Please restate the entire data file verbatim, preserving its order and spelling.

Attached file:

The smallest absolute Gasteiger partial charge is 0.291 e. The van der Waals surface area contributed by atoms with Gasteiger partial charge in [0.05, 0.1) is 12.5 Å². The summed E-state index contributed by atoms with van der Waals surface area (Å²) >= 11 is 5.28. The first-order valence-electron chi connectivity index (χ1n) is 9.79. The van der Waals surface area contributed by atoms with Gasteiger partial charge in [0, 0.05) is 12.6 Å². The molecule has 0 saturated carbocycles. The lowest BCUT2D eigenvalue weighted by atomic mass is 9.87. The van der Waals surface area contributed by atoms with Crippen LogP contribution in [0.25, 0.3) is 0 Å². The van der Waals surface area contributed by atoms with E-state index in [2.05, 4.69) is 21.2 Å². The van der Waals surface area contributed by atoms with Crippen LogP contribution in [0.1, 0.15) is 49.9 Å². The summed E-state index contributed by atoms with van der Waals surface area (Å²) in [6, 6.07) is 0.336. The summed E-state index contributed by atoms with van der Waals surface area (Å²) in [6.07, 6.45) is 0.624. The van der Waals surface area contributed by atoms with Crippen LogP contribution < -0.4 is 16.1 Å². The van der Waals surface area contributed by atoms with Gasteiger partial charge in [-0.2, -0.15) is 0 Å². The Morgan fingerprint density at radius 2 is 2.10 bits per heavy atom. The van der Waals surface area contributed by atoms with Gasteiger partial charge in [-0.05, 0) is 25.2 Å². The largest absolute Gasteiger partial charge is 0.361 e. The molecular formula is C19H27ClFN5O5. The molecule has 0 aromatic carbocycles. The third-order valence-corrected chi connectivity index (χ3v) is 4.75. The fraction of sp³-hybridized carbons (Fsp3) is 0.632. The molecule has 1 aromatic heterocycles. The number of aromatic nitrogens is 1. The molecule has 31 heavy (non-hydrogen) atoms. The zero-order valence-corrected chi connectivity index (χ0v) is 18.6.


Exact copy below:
The smallest absolute Gasteiger partial charge is 0.291 e. The van der Waals surface area contributed by atoms with Gasteiger partial charge in [0.05, 0.1) is 12.5 Å². The summed E-state index contributed by atoms with van der Waals surface area (Å²) >= 11 is 5.28. The first-order valence-electron chi connectivity index (χ1n) is 9.79. The van der Waals surface area contributed by atoms with Gasteiger partial charge in [0, 0.05) is 12.6 Å². The molecule has 0 saturated carbocycles. The lowest BCUT2D eigenvalue weighted by atomic mass is 9.87. The van der Waals surface area contributed by atoms with Crippen LogP contribution in [0.25, 0.3) is 0 Å². The van der Waals surface area contributed by atoms with E-state index in [2.05, 4.69) is 21.2 Å². The van der Waals surface area contributed by atoms with Crippen LogP contribution in [0.1, 0.15) is 49.9 Å². The summed E-state index contributed by atoms with van der Waals surface area (Å²) in [6, 6.07) is 0.336. The summed E-state index contributed by atoms with van der Waals surface area (Å²) in [6.07, 6.45) is 0.624. The van der Waals surface area contributed by atoms with Crippen LogP contribution < -0.4 is 16.1 Å². The van der Waals surface area contributed by atoms with Gasteiger partial charge in [-0.2, -0.15) is 0 Å². The Morgan fingerprint density at radius 2 is 2.10 bits per heavy atom. The van der Waals surface area contributed by atoms with Gasteiger partial charge in [-0.05, 0) is 25.2 Å². The largest absolute Gasteiger partial charge is 0.361 e. The molecular formula is C19H27ClFN5O5. The molecule has 0 aromatic carbocycles. The third-order valence-corrected chi connectivity index (χ3v) is 4.75. The fraction of sp³-hybridized carbons (Fsp3) is 0.632. The molecule has 1 aromatic heterocycles. The number of aromatic nitrogens is 1. The molecule has 31 heavy (non-hydrogen) atoms. The zero-order valence-corrected chi connectivity index (χ0v) is 18.6.